Ranaviruses are worldwide pathogens of ectothermic vertebrates that can threaten herptile conservation efforts. Identifying transmission routes is critical for understanding disease ecology and promoting species conservation. Frog virus 3 (FV3) DNA was detected in mosquitoes during a ranavirus outbreak in semicaptive box turtles, but the role that insect vectors play under natural conditions is unknown. To address this knowledge gap, we collected mosquito species known to take blood meals from reptiles and amphibians (Aedes canadensis, Culex erraticus, Culex territans, and Uranotaenia sapphirina) from mid-May to early August, 2014, at four study sites in Vermilion County, Illinois, two of which had historic or ongoing FV3 outbreaks in box turtles and amphibians. Mosquitoes were batched by date and species, DNA was extracted, and quantitative polymerase chain reaction was performed for detection of FV3. FV3 was not detected despite one of the sites having an active FV3 outbreak during the study period. Our findings indicate that FV3 detection is uncommon in mosquitoes during outbreak and nonoutbreak conditions at these sites in Illinois. Thus, we cannot establish that mosquitoes contribute to transmission during natural mortality events without performing further studies.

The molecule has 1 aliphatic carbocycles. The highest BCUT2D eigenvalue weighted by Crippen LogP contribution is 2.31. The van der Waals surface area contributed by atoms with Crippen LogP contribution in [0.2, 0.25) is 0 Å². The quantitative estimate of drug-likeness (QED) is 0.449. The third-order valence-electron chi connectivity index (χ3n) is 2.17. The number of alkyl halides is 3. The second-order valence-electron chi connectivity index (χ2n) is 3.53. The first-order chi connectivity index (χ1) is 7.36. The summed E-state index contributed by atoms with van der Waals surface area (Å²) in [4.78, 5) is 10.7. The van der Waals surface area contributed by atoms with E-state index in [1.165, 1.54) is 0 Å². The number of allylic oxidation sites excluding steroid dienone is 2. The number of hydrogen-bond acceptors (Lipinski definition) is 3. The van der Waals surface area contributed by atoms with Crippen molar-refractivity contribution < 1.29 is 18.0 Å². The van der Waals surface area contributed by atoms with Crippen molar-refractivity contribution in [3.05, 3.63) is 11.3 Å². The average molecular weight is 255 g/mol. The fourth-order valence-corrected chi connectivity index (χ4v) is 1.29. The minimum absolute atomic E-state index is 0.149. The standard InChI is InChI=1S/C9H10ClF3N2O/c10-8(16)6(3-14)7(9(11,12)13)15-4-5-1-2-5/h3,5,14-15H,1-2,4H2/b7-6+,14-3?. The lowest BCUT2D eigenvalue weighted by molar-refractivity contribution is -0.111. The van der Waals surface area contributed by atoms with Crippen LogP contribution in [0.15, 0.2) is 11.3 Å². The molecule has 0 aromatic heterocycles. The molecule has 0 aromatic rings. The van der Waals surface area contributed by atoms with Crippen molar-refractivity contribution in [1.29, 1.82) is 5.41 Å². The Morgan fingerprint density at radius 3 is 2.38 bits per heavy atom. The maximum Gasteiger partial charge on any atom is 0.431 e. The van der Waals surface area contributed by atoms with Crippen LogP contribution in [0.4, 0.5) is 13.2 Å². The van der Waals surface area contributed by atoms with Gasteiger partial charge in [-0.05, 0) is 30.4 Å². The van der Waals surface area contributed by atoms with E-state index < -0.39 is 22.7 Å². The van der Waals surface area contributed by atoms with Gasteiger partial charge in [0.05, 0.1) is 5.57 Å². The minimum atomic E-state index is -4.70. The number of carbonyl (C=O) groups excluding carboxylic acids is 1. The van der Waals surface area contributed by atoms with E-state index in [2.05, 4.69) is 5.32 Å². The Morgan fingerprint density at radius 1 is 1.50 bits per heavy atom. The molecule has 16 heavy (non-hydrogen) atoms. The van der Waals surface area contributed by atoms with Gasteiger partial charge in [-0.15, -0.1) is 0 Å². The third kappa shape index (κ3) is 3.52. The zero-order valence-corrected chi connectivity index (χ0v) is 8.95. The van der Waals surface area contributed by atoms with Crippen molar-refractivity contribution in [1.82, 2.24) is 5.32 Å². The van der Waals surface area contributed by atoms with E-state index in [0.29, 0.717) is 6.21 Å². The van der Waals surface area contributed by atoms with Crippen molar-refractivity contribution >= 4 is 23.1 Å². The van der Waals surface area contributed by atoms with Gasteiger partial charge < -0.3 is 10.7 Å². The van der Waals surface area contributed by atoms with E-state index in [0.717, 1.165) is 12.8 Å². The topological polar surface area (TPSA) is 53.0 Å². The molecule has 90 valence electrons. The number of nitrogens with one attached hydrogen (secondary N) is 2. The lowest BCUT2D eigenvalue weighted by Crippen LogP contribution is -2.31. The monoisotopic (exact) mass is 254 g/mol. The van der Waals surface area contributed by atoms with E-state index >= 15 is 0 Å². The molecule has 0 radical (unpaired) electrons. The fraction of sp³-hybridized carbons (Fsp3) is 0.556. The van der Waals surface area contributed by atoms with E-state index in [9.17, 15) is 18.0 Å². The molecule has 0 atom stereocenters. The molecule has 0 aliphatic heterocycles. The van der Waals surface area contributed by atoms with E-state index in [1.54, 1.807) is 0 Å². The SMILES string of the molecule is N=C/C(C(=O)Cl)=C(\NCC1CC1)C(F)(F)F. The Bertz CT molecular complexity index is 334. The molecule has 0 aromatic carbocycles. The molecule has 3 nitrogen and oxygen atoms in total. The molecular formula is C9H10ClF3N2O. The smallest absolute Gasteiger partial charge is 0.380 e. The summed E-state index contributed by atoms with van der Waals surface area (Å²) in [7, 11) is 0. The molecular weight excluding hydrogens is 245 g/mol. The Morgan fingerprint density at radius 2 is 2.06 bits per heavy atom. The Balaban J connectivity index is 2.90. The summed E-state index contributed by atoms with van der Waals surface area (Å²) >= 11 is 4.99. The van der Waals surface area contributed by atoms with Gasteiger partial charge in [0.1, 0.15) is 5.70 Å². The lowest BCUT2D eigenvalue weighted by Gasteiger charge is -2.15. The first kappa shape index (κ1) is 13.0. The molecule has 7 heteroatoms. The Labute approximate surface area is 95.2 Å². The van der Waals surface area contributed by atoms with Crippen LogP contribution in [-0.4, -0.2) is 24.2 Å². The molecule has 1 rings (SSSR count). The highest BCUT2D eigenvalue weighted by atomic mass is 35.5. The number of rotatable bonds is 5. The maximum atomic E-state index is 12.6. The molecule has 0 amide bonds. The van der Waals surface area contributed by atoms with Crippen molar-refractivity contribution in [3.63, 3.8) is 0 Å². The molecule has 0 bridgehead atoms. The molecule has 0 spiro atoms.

- Eastern box turtles
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